City to implement construction excise tax
In an effort to raise money for affordable housing programs, the Newberg City Council has approved a construction excise tax that will take effect on Jan. 2.
The tax, approved at the Nov. 2 council meeting, would affect new projects in Newberg and fund affordable housing, encouraging builders to pursue affordable-to-the-consumer projects. Legislation passed in Salem in 2016 spells out how the money may be spent and the money collected from the up to 1% tax will create incentives for builders to build affordable housing. Some of the money brought in from the tax could potentially go to Oregon Housing Community Services, down payment assistance programs and other avenues that seek to create and promote affordable housing.
"The CET was discussed at three separate council meetings and came via a recommendation from the City of Newberg's Affordable Housing Trust Fund Commission," Mayor Rick Rogers wrote in an email. "Prior to that, a citizen's group, Housing Newberg, presented the concept some three (or more) years ago. The legislation that allowed the CET was Senate Bill 1533, passed in 2016."
Rogers said the council received plenty of feedback from the community prior to its approval of the tax. A handful of developers and realtors spoke against the ordinance, with affordable housing advocates speaking in favor of the proposal. The Portland Home Builders Association encouraged modifications to the proposal to make it more palatable, which Rogers said included a change that will allow for later payment of system development charges, which will reduce carrying costs for builders.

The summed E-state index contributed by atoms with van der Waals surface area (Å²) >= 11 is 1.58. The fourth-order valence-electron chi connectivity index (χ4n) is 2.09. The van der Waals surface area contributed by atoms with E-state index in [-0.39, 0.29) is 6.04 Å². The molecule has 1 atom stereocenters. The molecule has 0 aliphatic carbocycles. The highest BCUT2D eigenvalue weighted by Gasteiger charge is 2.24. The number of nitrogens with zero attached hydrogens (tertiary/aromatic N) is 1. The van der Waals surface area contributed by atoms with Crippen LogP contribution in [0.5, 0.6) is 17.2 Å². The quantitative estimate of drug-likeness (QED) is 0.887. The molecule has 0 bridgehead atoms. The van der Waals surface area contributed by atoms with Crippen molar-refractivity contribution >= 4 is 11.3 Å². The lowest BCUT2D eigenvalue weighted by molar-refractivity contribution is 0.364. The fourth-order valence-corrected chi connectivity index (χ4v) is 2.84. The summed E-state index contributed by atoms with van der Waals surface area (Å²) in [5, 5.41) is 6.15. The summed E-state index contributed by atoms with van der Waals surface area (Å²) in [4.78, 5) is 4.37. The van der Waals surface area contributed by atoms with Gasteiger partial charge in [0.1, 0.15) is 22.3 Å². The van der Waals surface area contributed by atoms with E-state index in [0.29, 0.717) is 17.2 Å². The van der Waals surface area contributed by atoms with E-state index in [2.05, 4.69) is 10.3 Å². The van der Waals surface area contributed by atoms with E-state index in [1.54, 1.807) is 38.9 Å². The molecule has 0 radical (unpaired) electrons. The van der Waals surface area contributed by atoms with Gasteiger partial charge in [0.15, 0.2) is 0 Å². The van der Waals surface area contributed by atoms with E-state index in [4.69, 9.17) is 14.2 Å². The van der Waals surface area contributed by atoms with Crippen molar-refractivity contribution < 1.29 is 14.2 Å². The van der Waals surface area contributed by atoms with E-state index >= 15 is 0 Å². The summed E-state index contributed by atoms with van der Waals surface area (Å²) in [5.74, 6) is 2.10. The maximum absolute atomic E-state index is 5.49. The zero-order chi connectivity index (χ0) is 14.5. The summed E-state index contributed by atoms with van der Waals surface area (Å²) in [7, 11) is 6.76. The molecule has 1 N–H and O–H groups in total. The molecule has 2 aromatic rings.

"Affordable housing is a vexing problem with no simple solution," Rogers explained. "Unfortunately, this means no 'silver bullet' or 'magic wand' exists that will solve the problem in Newberg, Oregon, or many other parts of the country. The CET becomes a tool that we hope can be used to incentivize builders to creatively construct affordable units. In exchange for affordability, the CET can provide financial incentives (SDC waivers and the like).
"Bend has had a program for over 10 years and they have managed to construct quite a stock of affordable units even during their unprecedented boom. We hope this tool will allow us to do the same."
The council chose to place a sunset clause on the legislation, which was characterized as a "prudent" decision. If, in five years, no significant change in the housing stock has occurred, the future council will have the choice to end the CET if they see fit.
Opponents of the decision argued against the tax before the council and some of what ended up in the final decision came as a concession to their concerns. Rogers also serves as executive director of the Newberg affiliate of Habitat for Humanity, so he's been around his share of developers.
"I have heard some of that negative feedback from some builders, who say that it just adds to the cost of the house, which will be passed on to the homeowner and made less affordable in the end," Rogers said prior to the council's decision. "The counter-argument to that is that money brought in by this will allow the city to provide incentives to developers to build more affordable properties in the first place."
For more information on the CET and how it will impact local projects, visit https://www.newbergoregon.gov/pc/page/construction-excise-tax.
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